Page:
I’ve certainly spent plenty of time thinking about this race, but now that it’s only a few days away, some of my original nerves and original running OCD are coming back into play. I don’t mind 🙂 I’ve gathered all of my clothes, supplies, and food for the day of the race and separated it into my suitcase and drop bag. I’ve also compiled a tentative schedule for the day so I know when everything is taking place, but also so the beautiful epicurean can track me effectively since I won’t be running over any timing pads or checking in with my phone while I’m out in the woods! I even have a folder of information complete with maps of the course (which I’ve studied), and other race-specific information. There is no packet pick-up until the morning of the race, which is a bit annoying, but I’ll work with it.

All packed up! Bring on the trails 🙂

It’s going to be a quick weekend and the schedule will be tight, but I’m ready for a whirlwind running weekend! I’m not normally a fan of getting up at 4AM for much of anything, but I have a feeling that even though I’m going to try and get to bed by 9PM, I’m probably not going to sleep much. Adrenaline can go a long ways!

My home away from home on Saturday!

Look forward to a full recap next week- I’m sure I’ll have a bit of extra time to write while my legs are recovering!

Watching the Clock

I’ve mentioned before that I love statistics and thoroughly enjoy keeping track of my times, miles, totals, etc. The fact that I maintain Strava and Dailymile profiles should be evidence enough of that (feel free to click and follow me if you’d like!). With the numbers in the back of my mind, I’ve found myself in the past week getting a tad more antsy for my upcoming 50-mile trail race. Although I know that I’ve put in the miles and my training has gone well, I still just really want the race to get here! I may not be warding off the injury gremlin, but I’m still pacing back and forth in my head quite a bit. The fact that I’m of course tapering and thus running far fewer miles than I have been isn’t helping either. The weather has also been pretty darn gorgeous, especially with all of the fall colors, so I’ve wanted to run even more.

One of the most beautiful college campuses in the country!

So, although my training plan called for relatively slow and comfortable runs of 7/5/7 this past week (Tuesday/Wednesday/Thursday), I may have walked out the door on Wednesday afternoon intent on something different. Our neighborhood is pretty much the quintessential small town neighborhood with beautiful old-growth tree-lined streets and well-established homes. Just going for walks with the dog is enjoyable because it “feels” like a neighborhood is supposed to feel, or at least how I always assumed it should. I only had 5 miles on the schedule for Wednesday, so I wanted to experiment with running solely in the neighborhood, staying between two parallel streets 7 blocks apart.  I figured I could run up and down the streets doing “neighborhood repeats” and see how many miles I could squeeze in before I got bored. I started out at a relatively comfortable pace as I planned out the moves in my head. However, after the first mile I was feeling really good. I hadn’t really run a 5k distance since my race this summer, and I was curious if my training had increased my speed anymore, despite no intentional speed work. Thus, I took off and pushed myself for the next 3.1 miles. It felt great to speed up and down the tree-lined streets, all of which were so quiet you’d hardly know anyone was living there. I kept an eye on my Garmin, and after running the math and cutting out my warm-up and cool-down distances, I had kicked out the 5k in 23:24, which was a new PR (non-race, of course). Well what do you know, eh?!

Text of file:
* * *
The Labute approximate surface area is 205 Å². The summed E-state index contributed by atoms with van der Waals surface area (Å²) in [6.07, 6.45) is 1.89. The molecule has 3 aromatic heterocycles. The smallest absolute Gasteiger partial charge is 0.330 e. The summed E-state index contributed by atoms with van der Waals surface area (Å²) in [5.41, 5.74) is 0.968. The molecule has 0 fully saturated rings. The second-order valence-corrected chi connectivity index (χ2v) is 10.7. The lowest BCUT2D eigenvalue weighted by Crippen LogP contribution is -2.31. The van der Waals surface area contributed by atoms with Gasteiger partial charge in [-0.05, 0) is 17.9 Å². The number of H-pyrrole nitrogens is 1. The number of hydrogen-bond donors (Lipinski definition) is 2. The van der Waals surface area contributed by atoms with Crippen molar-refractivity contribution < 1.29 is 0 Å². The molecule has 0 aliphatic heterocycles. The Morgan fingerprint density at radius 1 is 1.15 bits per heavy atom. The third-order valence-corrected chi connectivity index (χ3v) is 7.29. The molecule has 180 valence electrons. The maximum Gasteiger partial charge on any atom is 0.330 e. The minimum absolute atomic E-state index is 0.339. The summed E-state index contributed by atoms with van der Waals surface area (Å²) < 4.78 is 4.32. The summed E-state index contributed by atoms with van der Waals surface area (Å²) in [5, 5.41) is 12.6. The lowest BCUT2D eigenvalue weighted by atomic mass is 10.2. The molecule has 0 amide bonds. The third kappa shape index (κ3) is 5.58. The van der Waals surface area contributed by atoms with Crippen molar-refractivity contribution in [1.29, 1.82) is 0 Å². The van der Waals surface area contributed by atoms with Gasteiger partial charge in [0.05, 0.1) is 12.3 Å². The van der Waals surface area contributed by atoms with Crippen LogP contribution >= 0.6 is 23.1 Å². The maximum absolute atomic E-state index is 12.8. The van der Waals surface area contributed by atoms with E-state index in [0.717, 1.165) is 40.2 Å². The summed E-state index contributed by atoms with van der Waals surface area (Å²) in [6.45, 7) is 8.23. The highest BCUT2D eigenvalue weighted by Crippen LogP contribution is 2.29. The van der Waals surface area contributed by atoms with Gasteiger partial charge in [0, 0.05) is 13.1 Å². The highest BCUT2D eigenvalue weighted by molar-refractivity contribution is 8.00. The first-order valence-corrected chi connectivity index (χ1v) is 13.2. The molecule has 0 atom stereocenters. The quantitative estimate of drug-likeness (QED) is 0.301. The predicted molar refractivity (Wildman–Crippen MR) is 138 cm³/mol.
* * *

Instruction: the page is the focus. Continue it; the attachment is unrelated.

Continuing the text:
Split Time Distance Avg Pace
Summary 34:21.7 4.33 7:56
1 8:22.5 1.00 8:23
2 7:54.4 1.00 7:54
3 7:48.1 1.00 7:48
4 7:42.1 1.00 7:42
5 2:34.7 0.33 7:51

I was feeling pretty good about myself, and my legs still felt great later that night. This is good, since speed work a week and a half before an ultramarathon probably wasn’t my smartest move, but I did shorten my total distance to account for the speed, which helped quite a bit. The next day, I had 7 miles on the calendar at half-marathon pace, so I knew I could go a tad bit quicker. However, my brain has an uncanny ability to never shut off, so I still had the previous days 5K success on my mind. The 10K race has been one I’ve not run all that often and has become increasingly more awkward distance-wise as I’ve increased my mileage. I’m at the point now where I don’t really feel warmed up and fully comfortable until 5 miles in, which isn’t much good for a 6.2 mile race. However, I was feeling really energized and it was another gorgeous day, so I decided I’d give a 10K a try and see where I was at time-wise. My PR up to that point was 54:09, which is certainly respectable, but I felt like I had more in me now. I was right.